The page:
7.5.2 Two-way communication
In this model the information flows from the sender to the receiver and back from receiver to the sender again in the other direction (Figure 7.8). Two-way communication is reciprocal, the communicant (receiver) becomes the communicator (sender) and the communicator (sender) in turn becomes a communicant (receiver). Most ordinary conversations are along the lines of this model (Figure 7.9). Two-way communication is usually more appropriate for problem-solving situations.
As a health worker, or just in normal life, you often have cause to have a conversation with people. Think about one recent conversation and look Table 7.2 below to see whether you agree with the advantages and disadvantages of this type of communication.
There are no right or wrong answers to this question, but this has been a chance to begin to assess the qualities of two-way communication that will be useful in your work.
Table 7.2 Advantages and disadvantages of two-way communication.
● More audience participation
● Learning is more democratic
● Open to feedback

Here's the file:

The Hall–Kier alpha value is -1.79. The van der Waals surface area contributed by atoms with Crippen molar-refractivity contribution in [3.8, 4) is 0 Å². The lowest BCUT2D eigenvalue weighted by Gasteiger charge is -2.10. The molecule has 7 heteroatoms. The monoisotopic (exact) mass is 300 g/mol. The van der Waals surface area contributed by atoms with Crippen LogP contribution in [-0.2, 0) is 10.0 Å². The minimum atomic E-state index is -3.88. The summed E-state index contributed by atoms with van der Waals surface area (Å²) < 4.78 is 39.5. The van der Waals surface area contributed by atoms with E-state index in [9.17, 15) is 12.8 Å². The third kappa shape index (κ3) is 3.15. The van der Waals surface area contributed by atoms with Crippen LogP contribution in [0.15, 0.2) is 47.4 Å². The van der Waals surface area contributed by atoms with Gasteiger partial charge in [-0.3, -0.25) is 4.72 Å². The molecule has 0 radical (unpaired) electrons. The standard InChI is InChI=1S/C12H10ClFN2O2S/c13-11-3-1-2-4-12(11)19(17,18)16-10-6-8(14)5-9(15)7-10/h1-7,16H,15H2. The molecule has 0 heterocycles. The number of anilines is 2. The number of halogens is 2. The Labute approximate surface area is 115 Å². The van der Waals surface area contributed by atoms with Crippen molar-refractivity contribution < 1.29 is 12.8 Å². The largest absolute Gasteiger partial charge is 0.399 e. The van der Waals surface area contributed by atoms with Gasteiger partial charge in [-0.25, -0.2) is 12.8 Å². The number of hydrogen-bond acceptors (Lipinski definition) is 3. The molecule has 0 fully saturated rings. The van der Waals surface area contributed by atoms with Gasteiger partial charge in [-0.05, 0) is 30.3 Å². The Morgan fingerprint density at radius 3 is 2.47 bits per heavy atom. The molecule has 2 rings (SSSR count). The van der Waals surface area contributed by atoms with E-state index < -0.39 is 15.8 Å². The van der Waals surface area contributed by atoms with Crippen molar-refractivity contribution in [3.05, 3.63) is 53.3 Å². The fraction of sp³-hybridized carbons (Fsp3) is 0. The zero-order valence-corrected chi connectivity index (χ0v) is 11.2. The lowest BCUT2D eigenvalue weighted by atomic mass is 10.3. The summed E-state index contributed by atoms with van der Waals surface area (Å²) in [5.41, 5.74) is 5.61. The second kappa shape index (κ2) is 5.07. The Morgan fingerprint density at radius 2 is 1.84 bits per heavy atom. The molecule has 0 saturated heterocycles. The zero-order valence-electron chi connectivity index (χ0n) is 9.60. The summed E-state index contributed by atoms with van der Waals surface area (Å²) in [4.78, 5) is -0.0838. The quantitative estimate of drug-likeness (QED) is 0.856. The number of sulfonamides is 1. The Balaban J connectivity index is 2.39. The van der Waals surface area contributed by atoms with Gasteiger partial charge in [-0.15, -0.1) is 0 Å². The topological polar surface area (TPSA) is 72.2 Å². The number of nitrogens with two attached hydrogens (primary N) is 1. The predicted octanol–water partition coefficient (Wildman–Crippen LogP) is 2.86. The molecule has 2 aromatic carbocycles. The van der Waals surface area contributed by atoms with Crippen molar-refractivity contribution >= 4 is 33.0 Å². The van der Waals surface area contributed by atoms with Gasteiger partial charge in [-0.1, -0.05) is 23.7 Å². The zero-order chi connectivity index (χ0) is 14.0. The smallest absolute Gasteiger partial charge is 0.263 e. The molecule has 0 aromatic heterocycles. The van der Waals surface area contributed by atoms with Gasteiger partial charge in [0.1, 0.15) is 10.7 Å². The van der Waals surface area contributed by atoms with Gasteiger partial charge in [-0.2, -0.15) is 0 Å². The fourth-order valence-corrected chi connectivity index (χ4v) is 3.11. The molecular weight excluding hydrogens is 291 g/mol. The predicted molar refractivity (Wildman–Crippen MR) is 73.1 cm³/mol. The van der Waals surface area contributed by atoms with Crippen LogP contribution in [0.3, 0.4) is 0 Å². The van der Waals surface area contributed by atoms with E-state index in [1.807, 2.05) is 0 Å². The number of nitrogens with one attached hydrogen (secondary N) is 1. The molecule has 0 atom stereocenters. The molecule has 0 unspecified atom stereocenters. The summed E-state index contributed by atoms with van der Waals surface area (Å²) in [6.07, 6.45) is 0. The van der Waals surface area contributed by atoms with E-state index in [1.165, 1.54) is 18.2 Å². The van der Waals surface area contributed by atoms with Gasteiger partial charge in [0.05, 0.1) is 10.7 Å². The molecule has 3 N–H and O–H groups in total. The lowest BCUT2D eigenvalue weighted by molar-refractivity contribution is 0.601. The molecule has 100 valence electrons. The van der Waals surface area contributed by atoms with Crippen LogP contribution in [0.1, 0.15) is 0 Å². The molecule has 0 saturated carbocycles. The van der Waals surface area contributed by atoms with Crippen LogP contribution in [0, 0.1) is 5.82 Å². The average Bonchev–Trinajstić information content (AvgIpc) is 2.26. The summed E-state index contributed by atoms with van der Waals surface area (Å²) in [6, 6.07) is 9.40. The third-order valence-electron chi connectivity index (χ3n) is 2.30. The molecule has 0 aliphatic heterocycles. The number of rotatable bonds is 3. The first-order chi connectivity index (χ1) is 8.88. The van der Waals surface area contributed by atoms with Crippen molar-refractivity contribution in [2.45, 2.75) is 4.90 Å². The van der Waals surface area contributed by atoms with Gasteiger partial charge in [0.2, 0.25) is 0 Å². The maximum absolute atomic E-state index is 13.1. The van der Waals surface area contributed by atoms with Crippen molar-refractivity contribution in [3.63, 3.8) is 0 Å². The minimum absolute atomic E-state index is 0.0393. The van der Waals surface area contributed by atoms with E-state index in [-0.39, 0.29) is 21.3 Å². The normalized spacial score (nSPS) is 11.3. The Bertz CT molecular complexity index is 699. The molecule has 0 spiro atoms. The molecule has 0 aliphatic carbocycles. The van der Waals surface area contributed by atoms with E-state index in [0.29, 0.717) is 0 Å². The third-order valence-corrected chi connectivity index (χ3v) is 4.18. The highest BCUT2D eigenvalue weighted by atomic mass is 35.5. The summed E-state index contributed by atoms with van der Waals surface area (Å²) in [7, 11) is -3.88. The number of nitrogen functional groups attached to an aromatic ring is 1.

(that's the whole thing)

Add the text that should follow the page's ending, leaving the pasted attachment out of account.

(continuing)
● May influence behaviour change
● Slower, takes more time
Box 7.4 summarises some key terms for two-way communication.
Box 7.4 Key terms for two-way communication
Sender: the originator of each message — this could be an individual, group or organisation.
Message: the idea being communicated.
Channel: the means by which a message travels from sender to receiver.
Receiver: the person for whom the communication is intended.
Effect: the change in the receiver’s knowledge, attitude or practice.
Feedback: telling what they have done well or how to improve. Two-way feedback means that members of the community can tell you what you communicated well and what didn’t work so well.
Body Mass Index (BMI) is a measure of a person’s weight, taking their height into account. Very low or very high BMI is a health risk.
Using the example of body mass index (BMI), note down possible examples for each component of two-way communication listed in the key terms above.
- The sender may be an individual or groups or organisations who are keen to help people to think about their BMI.
- The message might be something like ‘check your body mass index’.
- The channel could be verbal, for example during peer education. Printed materials or audiovisual channels could be used for other messages about BMI to wider audiences.
- The receiver may be an individual, family or the whole community.
- The effect will be the change in the receiver’s attitude, knowledge and practice.
- Feedback should be positive when the desired change in knowledge, attitude and practice (KAP) occurs — but will be negative when the desired change in knowledge, attitude and practice doesn’t occur.